With fewer than thirty tickets sold, the crowd at the Duke of York on Monday night was quieter than we expected it to be when the event was in its initial planning stages just three months ago.
We took only half of the entire floor that we had reserved from the Duke to fit the thirty-five of us into comfortable seats. While we mingled as people streamed in, five students from the York Celtic Ensemble played a selection of fantastic music. I wasn’t sure what to expect from them at all, but with a high endorsement from Andrew we banked on quality and were pleasantly surprised even so. They played beautifully and I am hoping we will be hearing from them again in the near future here at the Wayfarers.
As people entered, they were greeted by Andrew at the top of the stairway just inside the Duke’s front doors. A handbill that explained who we are and what we do was given to them, and included a pair of coupons – one for Flirty Girl Fitness and one for L.A. Fitness – that would provide some free or discounted workout time at each of the facilities to all of our attendees.
Just inside the door of the beautiful Queen Bess room at the Duke was our silent auction table. Two pieces of art on canvas, six pieces of jewellery, an autographed series of books, monthly passes at LA Fitness, a ten-class punchcard at Flirty Girl Fitness and a handwritten letter to be sent from Scotland by us while we’re there were amongst our generously-donated auction items. More than $400 was raised throughout the night from these tables with the help of our fantastic guests.
As the night went on, we all managed to mingle with most of the guests who attended thanks to the smaller crowd. I was amazed at the diverse attendance, and so happy that everyone seemed to enjoy themselves even if they didn’t seem so sure on seeing the crowd. Dinner orders were taken as the music was wrapping up, and people were ready to eat.
As the music faded around 7:30, I stood up and said some words with the Wayfarers about what our cause is and what inspired it.
We are here today as our own fellowship – our own group of people here to make a difference. My name is Dan. Many of you already know me. I had the idea for the Wayfarers and our Quest one day while walking the immeasurably gruelling twelve kilometers to Paul’s house in early June of last year. “How great would it be,” I asked myself, “if I did more than twice this distance, every day, for weeks on end?
“What if I did it in costume? No – in armour?”
I knew before I’d finished the walk that evening that I wanted to do this – the fire lit in my head was not going to be ignored just because of the clear difficulties I already saw rising on the horizon.
To help me fight those difficulties I went to some heroes of my own.
My favourite part of the night was being able to introduce the Wayfarers. I didn’t do it perfectly – the speech was far from my best work – but when I call these men my heroes, I am not just using a turn of phrase. Each and every one of them has been a hero to me in one way or another, without even taking into account this Quest of ours. This Quest is just taking it to a whole new level.
After I was done saying my piece, we sat down to a feast: people had a choice of Caesar salad, Scotch broth, or mixed greens for an appetizer, which was put down as I finished my speech. The wait staff, Elaine and Melanie, were unbelievably helpful and on-the-ball despite the crowd; they were some of the best bartenders and bar staff I’ve had the pleasure of working with in any capacity. The Duke’s kitchens were quick with the food, too: steaming Steak and Stilton pot pies, tenderly battered fish and chips, or rich Bombay chicken curry was brought upstairs on the double and everyone ate before anyone got restless. I had the pot pie myself and can speak only to its quality – utterly divine – but have heard great things about all of the food that was served. The brownie or sticky toffee pudding that our guests had the choice of for dessert sealed the deal and made sure that we would keep the Duke in mind for our next event.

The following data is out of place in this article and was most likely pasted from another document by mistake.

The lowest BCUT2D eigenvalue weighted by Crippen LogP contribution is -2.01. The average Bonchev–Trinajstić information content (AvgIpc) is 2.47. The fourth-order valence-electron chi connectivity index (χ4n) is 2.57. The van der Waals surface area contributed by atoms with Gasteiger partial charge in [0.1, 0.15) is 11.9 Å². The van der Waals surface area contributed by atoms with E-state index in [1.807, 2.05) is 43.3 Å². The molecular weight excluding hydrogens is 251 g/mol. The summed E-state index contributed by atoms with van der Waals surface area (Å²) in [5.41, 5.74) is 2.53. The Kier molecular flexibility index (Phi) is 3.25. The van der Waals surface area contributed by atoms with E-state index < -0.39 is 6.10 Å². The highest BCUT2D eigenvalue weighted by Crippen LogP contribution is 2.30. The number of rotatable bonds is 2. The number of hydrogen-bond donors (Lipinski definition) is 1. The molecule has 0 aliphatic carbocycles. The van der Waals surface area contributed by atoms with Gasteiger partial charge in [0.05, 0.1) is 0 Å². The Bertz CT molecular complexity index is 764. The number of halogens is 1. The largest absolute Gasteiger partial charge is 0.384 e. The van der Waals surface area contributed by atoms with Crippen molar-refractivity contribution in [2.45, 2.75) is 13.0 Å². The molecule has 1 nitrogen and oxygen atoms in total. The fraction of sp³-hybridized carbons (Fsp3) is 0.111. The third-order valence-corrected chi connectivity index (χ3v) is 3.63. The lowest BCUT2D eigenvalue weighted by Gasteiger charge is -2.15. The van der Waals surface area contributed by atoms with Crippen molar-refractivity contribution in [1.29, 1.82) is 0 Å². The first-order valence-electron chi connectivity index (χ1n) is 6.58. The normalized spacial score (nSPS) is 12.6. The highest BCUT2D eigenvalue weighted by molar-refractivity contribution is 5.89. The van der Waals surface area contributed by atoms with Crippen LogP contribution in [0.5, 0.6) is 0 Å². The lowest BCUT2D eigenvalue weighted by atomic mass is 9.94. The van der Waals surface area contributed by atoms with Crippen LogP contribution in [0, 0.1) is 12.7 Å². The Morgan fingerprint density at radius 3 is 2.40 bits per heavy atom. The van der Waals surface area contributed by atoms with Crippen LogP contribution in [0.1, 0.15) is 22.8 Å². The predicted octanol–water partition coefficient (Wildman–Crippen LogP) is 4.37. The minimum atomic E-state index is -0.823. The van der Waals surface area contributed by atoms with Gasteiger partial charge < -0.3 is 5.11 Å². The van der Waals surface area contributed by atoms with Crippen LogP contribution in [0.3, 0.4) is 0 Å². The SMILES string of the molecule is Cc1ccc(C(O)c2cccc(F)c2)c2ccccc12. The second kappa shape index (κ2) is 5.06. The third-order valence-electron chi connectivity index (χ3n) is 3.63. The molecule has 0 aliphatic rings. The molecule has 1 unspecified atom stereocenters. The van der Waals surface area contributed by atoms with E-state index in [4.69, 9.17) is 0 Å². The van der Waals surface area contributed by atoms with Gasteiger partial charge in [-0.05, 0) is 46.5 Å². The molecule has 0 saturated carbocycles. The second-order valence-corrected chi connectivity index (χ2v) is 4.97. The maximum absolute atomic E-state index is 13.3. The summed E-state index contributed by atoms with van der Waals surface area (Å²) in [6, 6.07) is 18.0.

The silent auction ended just before 9pm, with the more than 15 items being given out and paid for in short order. Despite our having the ability to take credit card payments for the items, everyone opted to pay with cash. It made our job easier at the end of the night calculating our totals, and the promptness with which people handed it to us (and the smiles on their faces when they did so) went a long way to easing any stresses that may have come with running an event like this.
The event was without a doubt a resounding success, and the Wayfarers knew before we left that with it had come a significant new milestone: at the Duke, we hit $10,000 in worldwide donations. This is a huge number and mind-boggling to all of us, and with it we can see our goal from a bit higher up on the mountain ahead.
We have a number of other great events planned this year, so keep your eyes peeled… but I’d like to leave you with the end of the speech I gave on Monday, as I think it makes a point about all of you that should not go unheard:
Dumbledore’s Army, the Pevensey family and the Fellowship of the Ring have two very important things in common. First, they stood up against something bigger than themselves. They saw wrongdoing, they saw hurt and darkness and pain, and they said “I can do something about that.” Second, they did their epic deeds with the help of hundreds, even thousands of people.
Without those people, none of the heroes we read about now could have found success. Without you, we can’t either.
Thank you, everyone.